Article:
Journalist Lewis Chronicles Changing Times in The Times
CLASS OF 1948
He spends his free time tending his tomato garden on Martha's Vineyard. In this era of e-mail, he bangs out his column on a typewriter. His friends praise his delicious plum jelly.
But don't mistake J. Anthony Lewis '48 for old-fashioned or out-of-touch. For half a century, the two-time Pulitzer Prize-winning columnist for The New York Times has been an innovator in his field, a leader among journalists and politicians alike. He remains an unabashed liberal at a time when most in public life shun the label.
"He has a passion for his issues that has been unabated for 30 years," says Linda J. Greenhouse '68, a former Crimson editor and a Times reporter who today covers the Supreme Court beat that Lewis helped originate.
Lewis' commitment to reporting began at Harvard, where he served as managing editor of The Crimson in 1947. The newspaper quickly occupied much of his time.
"If you look at his grades as an undergraduate, they were probably pretty lousy because he spent all his time at The Crimson," recalls Stanley Karnow '45, an author and journalist who became a lifelong friend of Lewis' while serving on the paper.
Working on The Crimson helped shape his life's goals, Lewis says.
"It made it clear to me that what I wanted to do with my life was be a newspaperman," he says.
Lewis enjoyed the social aspect of the newspaper as much as the journalism.
"The most fun I had was putting out a fake issue of the Daily Dartmouth" before a crucial football game, he says.
"We had a page-one editorial denouncing this dastardly scheme to harm the Dartmouth football team," Lewis remembers with a laugh.
During the summer, Lewis worked as a copy-boy at the Times, and after graduation he took a full-time job there. Except for a brief stint at the Washington Daily News from 1952 to 1955, where he distinguished himself reporting on the Navy's Loyalty Security Program, Lewis has worked for the Times all his life.
But his time at the Daily News was significant despite its brevity. His coverage of the loyalty program helped reinstate a sailor accused of treason and won him his first Pulitzer.
"Covering the Red Scare period was an important moment in my life," Lewis says. "It was a rare example of a newspaper article doing good."
In 1956, he returned to Harvard for two years as a Nieman Fellow. Lewis studied and taught classes at the Harvard Law School (HLS).
"He could have been an excellent lawyer," says James Vorenberg '49, former dean of the law school and a friend of Lewis.' "He is an excellent lawyer, without all the training."
Lewis had an impact on his fellow students while at the law school. Karnow remembers sitting next to Supreme Court Justice Ruth Bader Ginsburg at a dinner.
"She turned to me and said, `Tony Lewis is my hero,"' Karnow recalls. Ginsburg took a class of Lewis' while at HLS.
After returning to the Times, Lewis was assigned to cover the Supreme Court, where his thoroughness and persistence paid off in another Pulitzer.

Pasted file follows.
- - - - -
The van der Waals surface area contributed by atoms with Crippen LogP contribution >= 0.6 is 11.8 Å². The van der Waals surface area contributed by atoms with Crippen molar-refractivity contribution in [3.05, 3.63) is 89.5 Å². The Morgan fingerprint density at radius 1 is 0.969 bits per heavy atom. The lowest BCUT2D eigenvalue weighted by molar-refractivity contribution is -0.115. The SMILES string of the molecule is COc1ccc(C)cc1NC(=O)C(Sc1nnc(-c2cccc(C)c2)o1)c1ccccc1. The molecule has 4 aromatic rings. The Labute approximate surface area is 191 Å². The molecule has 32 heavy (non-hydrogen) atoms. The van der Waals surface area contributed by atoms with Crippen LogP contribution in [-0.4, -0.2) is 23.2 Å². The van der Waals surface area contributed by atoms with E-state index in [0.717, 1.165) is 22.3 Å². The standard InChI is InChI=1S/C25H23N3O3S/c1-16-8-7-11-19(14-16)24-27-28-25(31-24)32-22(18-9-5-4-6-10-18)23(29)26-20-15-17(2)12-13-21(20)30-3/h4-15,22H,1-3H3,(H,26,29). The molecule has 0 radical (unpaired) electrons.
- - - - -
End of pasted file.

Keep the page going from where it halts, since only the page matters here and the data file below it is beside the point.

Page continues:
"Nobody does more homework," Greenhouse says. "He created the modern Supreme Court beat as an entity...He just owned the subject by knowing everything about the Court."
Lewis' experience proved invaluable in writing his classic book Gideon's Trumpet, a 1964 bestseller about the landmark Gideon v. Wainwright decision that established a constitutional right to legal counsel in criminal cases.
In 1969, Lewis began writing a Times column called "At Home Abroad" while working as the paper's London bureau chief. Upon returning to the U.S., the column was retitled "Abroad at Home." He has written it continuously for more than 25 years.
The column's title alludes to Lewis' impressive travel pedigree: Over the course of his career he has worked extensively in Europe, Russia, China, India, Africa, the Middle East and has reported from every U.S. state but Alaska.
His travels have left him pessimistic about the state of foreign affairs.
"The world is certainly coming closer together, but the ability of people to find reasons to hate each other has increased," Lewis says. "It's the most deplorable and unexpected phenomenon."
Of all the conflicts he has seen, Lewis remains most vehement about Vietnam. He says he is appalled by "the complete wrongness of what we did, the savagery and pointlessness of the American war effort."
Throughout the '60s and '70s, Lewis excoriated the war effort in columns and articles and was repeatedly the target of hate mail, he says.
His columns continue to be controversial. In recent months he has become a relentless critic of independent counsel Kenneth W. Starr. Opponents have denounced his unwavering loyalty to President Clinton.
Lewis is married to Margaret H. Marshall, a justice of the Massachusetts Supreme Judicial Court. The couple divide their time between Cambridge and Martha's Vineyard.
"We're too busy," he says. "My wife has lots of legal dinners and I travel, so we don't spend as much time together as we'd like."
During his all-too-rare free time, Lewis treasures more relaxed past-times: raising vegetables on the Vineyard, listening to music and writing letters. He doesn't even own a computer, Greenhouse says.
"For all I know, he still uses a shaving brush," Karnow says.
However, that doesn't mean he's behind the times. "He's not old-fashioned. "He's slow to give up things that've worked well for him," Vorenberg explains.
After 50 years, peers regard Lewis as one who has created his own tradition in journalism, and a respected reporter who continues to advocate his politics forcefully but gracefully. His work, which spans law and politics, the nation and the world, shows no sign of losing its impact or its range.
"He's been a law professor and he's an expert on the First Amendment," Greenhouse says. "He's transcended the limits of journalism."